WHEREAS Simon & Schuster has taken a progressive and environmentally responsible lead among the publishing industry by formulating a corporate policy not to use, distribute, or purchase papers made wholly or in part from clear-cut, old-growth trees; therefore be it
RESOLVED that the Social Responsibilities Round Table of the American Library Association stimulate and support other publishers, including ALA Editions, to adopt similar policies stipulating that paper used in their publishing and communication activities not come from paper mills a. using wood chips from clear-cut, old-growth trees, or b. using paper pulp or pulp stock from other mills that is using wholly or in part materials taken from pristine, old-growth forests.
Passed by SRRT Action Council, 6/29/98 Washington DC
At ALA in DC, SRRT discussed Ann Symonís intellectual freedom statement Libraries: An American Value. This statement is to become an important policy to ALA, designed to be adopted nationwide by libraries nationwide and equal in stature to the Library Bill of Rights. Sandy Berman, Carol Reid and Charles Willett have created a revised version of the statement that was discussed in Action Council. Some councilors supported the changes, others recommended refusing to support the statement altogether. It was decided to discuss it further at Midwinter and let individual SRRT members lobby for changes they supported. Here is a quote from Charles:
This message invites you as individuals to support the revisions to the proposed ALA intellectual freedom statement, Libraries: An American Value. I have sent the text to June Pinnell-Stephens, chair of the presidential task force, which published a draft statement to ALA members in March 1998 and held a follow-up hearing at ALA in Washington last month. Ann Symons has made intellectual freedom the focus of her ALA presidency. The presidential task force will prepare a final text this Fall and will submit it to ALA Council at Midwinter for acceptance as official ALA policy.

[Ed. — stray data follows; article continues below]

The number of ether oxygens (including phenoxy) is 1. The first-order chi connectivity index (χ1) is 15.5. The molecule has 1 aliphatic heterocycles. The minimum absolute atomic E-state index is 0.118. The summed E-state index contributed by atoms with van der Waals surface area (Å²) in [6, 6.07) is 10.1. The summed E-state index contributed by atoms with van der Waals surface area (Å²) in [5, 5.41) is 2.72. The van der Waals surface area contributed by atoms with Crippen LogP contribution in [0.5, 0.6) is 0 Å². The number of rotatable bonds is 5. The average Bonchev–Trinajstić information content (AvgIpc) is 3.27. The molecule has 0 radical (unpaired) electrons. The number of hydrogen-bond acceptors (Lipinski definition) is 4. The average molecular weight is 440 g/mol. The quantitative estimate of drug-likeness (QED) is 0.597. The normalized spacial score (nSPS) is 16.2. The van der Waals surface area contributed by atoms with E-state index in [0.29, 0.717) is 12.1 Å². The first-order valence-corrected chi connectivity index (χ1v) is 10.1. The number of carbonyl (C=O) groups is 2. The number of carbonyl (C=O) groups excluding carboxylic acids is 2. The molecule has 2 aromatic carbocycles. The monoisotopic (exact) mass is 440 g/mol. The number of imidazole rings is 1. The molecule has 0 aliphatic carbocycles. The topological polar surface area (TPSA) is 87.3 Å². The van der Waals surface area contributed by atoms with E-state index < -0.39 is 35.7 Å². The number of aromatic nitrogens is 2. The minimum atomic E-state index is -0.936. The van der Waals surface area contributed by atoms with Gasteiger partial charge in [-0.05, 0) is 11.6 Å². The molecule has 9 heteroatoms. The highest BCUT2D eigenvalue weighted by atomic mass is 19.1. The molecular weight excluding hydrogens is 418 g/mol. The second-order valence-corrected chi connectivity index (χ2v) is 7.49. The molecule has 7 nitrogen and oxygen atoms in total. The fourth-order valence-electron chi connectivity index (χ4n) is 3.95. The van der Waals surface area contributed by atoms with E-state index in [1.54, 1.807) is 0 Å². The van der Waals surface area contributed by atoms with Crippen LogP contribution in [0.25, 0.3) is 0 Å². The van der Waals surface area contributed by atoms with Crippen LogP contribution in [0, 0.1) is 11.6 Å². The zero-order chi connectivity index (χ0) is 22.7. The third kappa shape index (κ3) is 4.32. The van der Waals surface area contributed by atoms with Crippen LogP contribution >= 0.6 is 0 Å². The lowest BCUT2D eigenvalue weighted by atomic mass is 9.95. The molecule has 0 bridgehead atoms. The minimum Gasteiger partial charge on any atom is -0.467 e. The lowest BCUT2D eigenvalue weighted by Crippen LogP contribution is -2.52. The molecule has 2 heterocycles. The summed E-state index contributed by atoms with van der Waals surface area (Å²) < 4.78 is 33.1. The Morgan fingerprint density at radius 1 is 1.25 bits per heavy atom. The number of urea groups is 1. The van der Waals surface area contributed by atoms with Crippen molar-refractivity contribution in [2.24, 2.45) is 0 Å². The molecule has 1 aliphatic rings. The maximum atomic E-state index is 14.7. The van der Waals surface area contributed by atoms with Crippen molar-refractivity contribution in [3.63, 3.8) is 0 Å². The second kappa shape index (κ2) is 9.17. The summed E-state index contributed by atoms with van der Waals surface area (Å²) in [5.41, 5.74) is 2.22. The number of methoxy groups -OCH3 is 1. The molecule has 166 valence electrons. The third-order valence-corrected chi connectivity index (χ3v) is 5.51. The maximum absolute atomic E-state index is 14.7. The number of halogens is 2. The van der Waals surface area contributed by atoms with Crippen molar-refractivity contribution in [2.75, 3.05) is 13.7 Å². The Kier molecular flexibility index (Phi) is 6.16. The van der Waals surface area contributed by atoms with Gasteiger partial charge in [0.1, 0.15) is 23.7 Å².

If you support our more forceful, revised text -- or if you want to make other revisions of your own -- please write to June Pinnell-Stephens JuneP@muskox.alaska.edu IMMEDIATELY. Waiting until the next SRRT Action Council meeting in January 1999 will be too late.
In the interests of space, the relevant documents are available online. Please send email to firstname.lastname@example.org if you would like them emailed to you. For more information on the discussion, you may tune into the SRRT listserv.
Libraries: An American Value original document with comment form
memo with more info about LAV document
Willett/Reid/Berman amended revision
Library Bill of Rights
ALA's Committee on Legislation recommended no action on the issue to endorse the National Institute for the Environment (NIE) and the creation of a National Library for the Environment (NLE). This is VERY disappointing news. The Task Force on the Environment and SRRT held two programs at two Annual Meetings ('98 and '97) on the creation of the National Institute for the Environment and a National Library for the Environment. TFOE held specific programs at two annual meetings to introduce the concepts of the NIE and the proposed NLE to ALA.